The E-Type has been raced and shown by several past owners and has been refurbished a couple of times. One-time owner Ted Matthews reconditioned the engine and repainted and re-trimmed the car in 1982 and it may have been at this time that the original Moss gearbox was replaced with a more user-friendly all-synchromesh unit.
"The car drives better for it," says Laurie who has owned several Jaguars and other British cars over the years. "The original Moss 'boxes were a bit tricky."
In the hands of a subsequent owner the car was left to run down but in 1992 the Jaguar was once again restored to concours standard in Tasmania by Wilf Allison. It has gradually mellowed over the last 10 years having a lovely well-looked-after patina and presents in the condition it was in during its racing hey day.
The car needed a bit of cleaning and detailing work after the South Australian pair bought it including replacing the windscreen "but apart from that," says Laurie, "it was largely how it is now."
"I've been involved in motor racing all my life and I think a car with history is a wonderful talking point and a wonderful investment as well," enthuses Laurie. "In England they hold a number of historic race meetings (and) they get so many entries for these kinds of events that they virtually made it mandatory that a car has to have a racing provenance if they are to consider the entry. Gone are the days where you would roll up in an MGA or E-Type and put numbers on the side of them and run them in big events in Europe.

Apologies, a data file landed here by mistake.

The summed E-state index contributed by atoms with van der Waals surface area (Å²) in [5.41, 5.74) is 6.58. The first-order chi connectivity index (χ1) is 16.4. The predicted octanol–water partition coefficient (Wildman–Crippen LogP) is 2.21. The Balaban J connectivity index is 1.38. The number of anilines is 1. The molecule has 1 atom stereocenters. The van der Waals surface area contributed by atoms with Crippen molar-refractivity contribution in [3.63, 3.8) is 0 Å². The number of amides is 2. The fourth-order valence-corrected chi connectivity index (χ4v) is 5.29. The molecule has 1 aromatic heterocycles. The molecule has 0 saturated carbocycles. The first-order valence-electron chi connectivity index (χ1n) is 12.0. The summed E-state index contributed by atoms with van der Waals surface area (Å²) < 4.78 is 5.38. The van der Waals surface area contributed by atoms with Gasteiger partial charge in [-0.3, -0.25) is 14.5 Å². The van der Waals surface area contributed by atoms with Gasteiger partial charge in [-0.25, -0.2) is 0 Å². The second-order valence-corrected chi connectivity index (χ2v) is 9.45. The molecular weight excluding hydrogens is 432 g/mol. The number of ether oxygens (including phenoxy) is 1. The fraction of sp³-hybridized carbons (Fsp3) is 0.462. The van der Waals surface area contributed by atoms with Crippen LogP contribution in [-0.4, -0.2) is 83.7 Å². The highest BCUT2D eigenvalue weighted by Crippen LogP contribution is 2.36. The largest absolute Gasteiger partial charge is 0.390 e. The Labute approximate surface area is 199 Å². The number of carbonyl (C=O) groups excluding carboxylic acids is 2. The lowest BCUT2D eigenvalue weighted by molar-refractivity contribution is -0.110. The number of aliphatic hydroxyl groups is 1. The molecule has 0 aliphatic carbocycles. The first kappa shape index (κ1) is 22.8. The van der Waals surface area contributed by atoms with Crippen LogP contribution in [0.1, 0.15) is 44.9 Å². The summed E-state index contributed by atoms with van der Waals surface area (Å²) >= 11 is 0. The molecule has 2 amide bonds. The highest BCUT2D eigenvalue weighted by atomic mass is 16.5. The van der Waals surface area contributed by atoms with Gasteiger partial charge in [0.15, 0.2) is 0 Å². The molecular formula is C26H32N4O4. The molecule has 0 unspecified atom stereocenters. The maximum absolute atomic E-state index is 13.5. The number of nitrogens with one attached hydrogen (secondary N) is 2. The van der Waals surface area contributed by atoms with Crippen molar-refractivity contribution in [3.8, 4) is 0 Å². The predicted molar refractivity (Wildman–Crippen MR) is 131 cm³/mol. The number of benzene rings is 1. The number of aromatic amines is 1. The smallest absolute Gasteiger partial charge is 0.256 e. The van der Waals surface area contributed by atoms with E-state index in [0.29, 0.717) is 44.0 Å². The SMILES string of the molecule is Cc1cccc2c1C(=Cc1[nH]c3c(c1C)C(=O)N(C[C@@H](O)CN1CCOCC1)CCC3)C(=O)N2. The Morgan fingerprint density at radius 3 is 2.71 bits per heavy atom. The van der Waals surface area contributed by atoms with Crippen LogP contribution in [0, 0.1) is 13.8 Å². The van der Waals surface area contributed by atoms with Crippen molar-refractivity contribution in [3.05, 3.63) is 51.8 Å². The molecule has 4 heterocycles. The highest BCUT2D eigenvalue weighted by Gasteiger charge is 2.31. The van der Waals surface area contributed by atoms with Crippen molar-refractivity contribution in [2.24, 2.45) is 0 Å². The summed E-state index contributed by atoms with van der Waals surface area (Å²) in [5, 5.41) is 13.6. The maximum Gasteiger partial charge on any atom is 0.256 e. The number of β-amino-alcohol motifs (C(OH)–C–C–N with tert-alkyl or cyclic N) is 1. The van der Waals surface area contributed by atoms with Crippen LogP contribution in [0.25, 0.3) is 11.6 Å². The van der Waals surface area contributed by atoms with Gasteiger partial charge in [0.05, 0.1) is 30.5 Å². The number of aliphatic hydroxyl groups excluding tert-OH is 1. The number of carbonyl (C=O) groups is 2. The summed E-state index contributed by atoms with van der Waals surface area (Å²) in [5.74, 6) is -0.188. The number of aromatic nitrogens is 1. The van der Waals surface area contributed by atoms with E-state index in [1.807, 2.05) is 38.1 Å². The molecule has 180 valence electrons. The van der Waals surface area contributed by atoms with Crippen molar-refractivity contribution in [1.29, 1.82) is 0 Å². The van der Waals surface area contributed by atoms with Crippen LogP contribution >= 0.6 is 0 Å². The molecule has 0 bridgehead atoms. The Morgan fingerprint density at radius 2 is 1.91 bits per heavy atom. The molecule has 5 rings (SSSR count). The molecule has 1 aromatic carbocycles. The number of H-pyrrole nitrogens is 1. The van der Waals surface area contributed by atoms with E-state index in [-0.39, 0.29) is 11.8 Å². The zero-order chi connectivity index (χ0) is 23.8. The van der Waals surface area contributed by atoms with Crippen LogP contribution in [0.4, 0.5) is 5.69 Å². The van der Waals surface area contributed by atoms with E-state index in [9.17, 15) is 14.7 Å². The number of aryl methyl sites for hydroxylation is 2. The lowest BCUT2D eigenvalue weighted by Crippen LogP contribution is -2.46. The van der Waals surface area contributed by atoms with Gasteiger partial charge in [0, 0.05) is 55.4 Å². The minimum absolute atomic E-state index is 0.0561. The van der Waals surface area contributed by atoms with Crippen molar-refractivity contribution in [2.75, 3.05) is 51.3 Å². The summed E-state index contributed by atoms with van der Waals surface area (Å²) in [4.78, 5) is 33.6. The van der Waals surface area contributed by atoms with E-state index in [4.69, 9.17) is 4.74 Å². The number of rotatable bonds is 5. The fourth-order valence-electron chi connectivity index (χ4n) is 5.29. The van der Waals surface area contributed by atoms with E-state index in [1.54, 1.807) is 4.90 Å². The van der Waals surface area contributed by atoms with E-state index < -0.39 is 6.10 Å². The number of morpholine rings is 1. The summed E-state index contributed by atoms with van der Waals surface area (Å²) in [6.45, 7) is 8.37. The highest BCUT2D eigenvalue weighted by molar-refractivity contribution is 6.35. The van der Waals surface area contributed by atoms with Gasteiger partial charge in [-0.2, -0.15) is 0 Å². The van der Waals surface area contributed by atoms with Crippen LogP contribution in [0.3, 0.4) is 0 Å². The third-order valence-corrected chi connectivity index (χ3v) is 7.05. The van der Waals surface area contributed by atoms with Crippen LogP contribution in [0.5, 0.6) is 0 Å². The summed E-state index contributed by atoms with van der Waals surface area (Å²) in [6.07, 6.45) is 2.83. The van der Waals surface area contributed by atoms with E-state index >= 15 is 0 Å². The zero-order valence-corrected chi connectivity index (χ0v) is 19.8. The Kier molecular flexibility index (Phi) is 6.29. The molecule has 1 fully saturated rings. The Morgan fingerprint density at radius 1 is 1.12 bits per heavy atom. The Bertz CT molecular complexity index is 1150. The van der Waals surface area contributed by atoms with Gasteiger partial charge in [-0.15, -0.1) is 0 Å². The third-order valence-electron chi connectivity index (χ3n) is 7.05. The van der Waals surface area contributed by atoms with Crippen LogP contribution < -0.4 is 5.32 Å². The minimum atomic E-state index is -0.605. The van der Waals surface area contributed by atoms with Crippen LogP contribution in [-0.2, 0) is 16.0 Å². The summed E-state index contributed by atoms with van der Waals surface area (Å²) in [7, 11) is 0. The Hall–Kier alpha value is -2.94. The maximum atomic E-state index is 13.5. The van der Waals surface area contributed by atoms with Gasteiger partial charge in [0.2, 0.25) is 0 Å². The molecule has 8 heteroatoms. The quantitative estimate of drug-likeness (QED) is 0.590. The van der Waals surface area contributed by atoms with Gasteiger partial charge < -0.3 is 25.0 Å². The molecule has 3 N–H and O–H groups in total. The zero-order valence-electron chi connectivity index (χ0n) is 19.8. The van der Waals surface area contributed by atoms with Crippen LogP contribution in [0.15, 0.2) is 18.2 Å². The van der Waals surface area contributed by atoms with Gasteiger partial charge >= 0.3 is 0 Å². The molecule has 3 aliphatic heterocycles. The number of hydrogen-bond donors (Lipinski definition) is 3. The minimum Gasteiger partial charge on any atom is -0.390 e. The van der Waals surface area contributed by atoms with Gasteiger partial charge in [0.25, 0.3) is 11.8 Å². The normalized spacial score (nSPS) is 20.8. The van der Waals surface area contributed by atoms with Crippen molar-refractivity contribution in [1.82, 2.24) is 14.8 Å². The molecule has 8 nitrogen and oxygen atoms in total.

"The cars with history are the cars that people want to enter in these events. They are the cars people want to have and naturally this pushes the value up. It doesn't seem to matter much where this history is whether in the USA or Australia or South Africa all they have to have is a proven racing history.
"The only competition event I've used it in is the Tailem Bend quarter mile sprints and I'm pleased to say that when I ran it there in August the car set exactly the same time as Doug Whiteford did (in the Geelong Sprints) in 1962 - 15.73sec
2013-07-11 08:52:59 | Lofty writes:
Owner subsequent to myself had to fit a later gearbox as he neglected to tighten the drain plug after servicing. Second owner after myself installed a recond Mk 10 motor and repainted to car in a non original colour.
In 1977 this car had NO evidence of any prior racing history, so I expect most of the early 'history' is made up.
2014-01-08 10:18:01 | pauls writes:
Link to above article:
2014-01-08 10:30:08 | pauls writes:
Car listed for sale at:
Type: E Type 3.8 Series 1
Price: AUS 175000
This car was the first Jaguar E Type to be sold in Melbourne by Bryson Industries March 1962 to Bill leech and was the first E Type to be raced in Australia. It competed at Bathurst and was driven by Doug Whiteford at Sandown.It has since been owned by several well known racing identities. It has travelled only 13,000 miles since its last refurbishment in the 1990s.Historically a very important E type worldwide.
2014-01-13 02:04:56 | Ray Delaney writes:
I purchased this car from John Seers in 1972 (Reg No JJG200), and it was an exceptionally good car that had been well maintained by all previous owners (Bill Leech, Colin Hyams & John Seers). I sold it in 1975 when I bought a 4.2 FHC.
2016-09-12 12:27:17 | Anonymous writes:
car does have its original motor not a Mk 10 as alleged by Lofty
2019-09-06 21:11:37 | John Elmgreen writes:
See Jaguar Magazine #126 of May 2006 (published in Australia) with 4 page article on Bill and Jim Leech and their Jaguars, with particular focus on this car 860166.